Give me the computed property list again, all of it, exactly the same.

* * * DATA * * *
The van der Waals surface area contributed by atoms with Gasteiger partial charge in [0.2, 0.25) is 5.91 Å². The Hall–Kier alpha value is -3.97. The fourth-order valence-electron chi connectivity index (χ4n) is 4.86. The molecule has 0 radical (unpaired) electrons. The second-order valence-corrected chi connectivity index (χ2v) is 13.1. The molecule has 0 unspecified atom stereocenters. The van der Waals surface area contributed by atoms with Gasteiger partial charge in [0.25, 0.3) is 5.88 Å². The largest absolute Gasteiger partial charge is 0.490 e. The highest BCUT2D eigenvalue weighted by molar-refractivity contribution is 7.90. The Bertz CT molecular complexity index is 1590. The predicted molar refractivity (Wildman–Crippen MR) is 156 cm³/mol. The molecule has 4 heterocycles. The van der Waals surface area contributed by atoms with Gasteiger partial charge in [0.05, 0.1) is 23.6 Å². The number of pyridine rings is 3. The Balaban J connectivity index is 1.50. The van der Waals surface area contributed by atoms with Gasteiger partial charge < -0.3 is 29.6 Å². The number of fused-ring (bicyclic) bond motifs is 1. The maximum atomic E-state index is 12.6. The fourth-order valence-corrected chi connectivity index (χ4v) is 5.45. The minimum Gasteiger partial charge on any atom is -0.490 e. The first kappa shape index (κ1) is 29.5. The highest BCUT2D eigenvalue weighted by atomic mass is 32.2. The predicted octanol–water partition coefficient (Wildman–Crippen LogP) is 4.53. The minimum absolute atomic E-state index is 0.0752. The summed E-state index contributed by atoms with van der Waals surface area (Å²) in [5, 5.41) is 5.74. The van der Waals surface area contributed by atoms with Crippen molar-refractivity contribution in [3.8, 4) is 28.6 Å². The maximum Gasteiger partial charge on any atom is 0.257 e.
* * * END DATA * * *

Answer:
The van der Waals surface area contributed by atoms with Gasteiger partial charge in [0.2, 0.25) is 5.91 Å². The Hall–Kier alpha value is -3.97. The fourth-order valence-electron chi connectivity index (χ4n) is 4.86. The molecule has 0 radical (unpaired) electrons. The second-order valence-corrected chi connectivity index (χ2v) is 13.1. The molecule has 0 unspecified atom stereocenters. The van der Waals surface area contributed by atoms with Gasteiger partial charge in [0.25, 0.3) is 5.88 Å². The largest absolute Gasteiger partial charge is 0.490 e. The highest BCUT2D eigenvalue weighted by molar-refractivity contribution is 7.90. The Bertz CT molecular complexity index is 1590. The predicted molar refractivity (Wildman–Crippen MR) is 156 cm³/mol. The molecule has 4 heterocycles. The van der Waals surface area contributed by atoms with Gasteiger partial charge in [0.05, 0.1) is 23.6 Å². The number of pyridine rings is 3. The Balaban J connectivity index is 1.50. The van der Waals surface area contributed by atoms with Gasteiger partial charge < -0.3 is 29.6 Å². The number of fused-ring (bicyclic) bond motifs is 1. The maximum atomic E-state index is 12.6. The fourth-order valence-corrected chi connectivity index (χ4v) is 5.45. The minimum Gasteiger partial charge on any atom is -0.490 e. The first kappa shape index (κ1) is 29.5. The highest BCUT2D eigenvalue weighted by atomic mass is 32.2. The predicted octanol–water partition coefficient (Wildman–Crippen LogP) is 4.53. The minimum absolute atomic E-state index is 0.0752. The summed E-state index contributed by atoms with van der Waals surface area (Å²) in [5, 5.41) is 5.74. The van der Waals surface area contributed by atoms with Crippen molar-refractivity contribution in [3.8, 4) is 28.6 Å². The maximum Gasteiger partial charge on any atom is 0.257 e.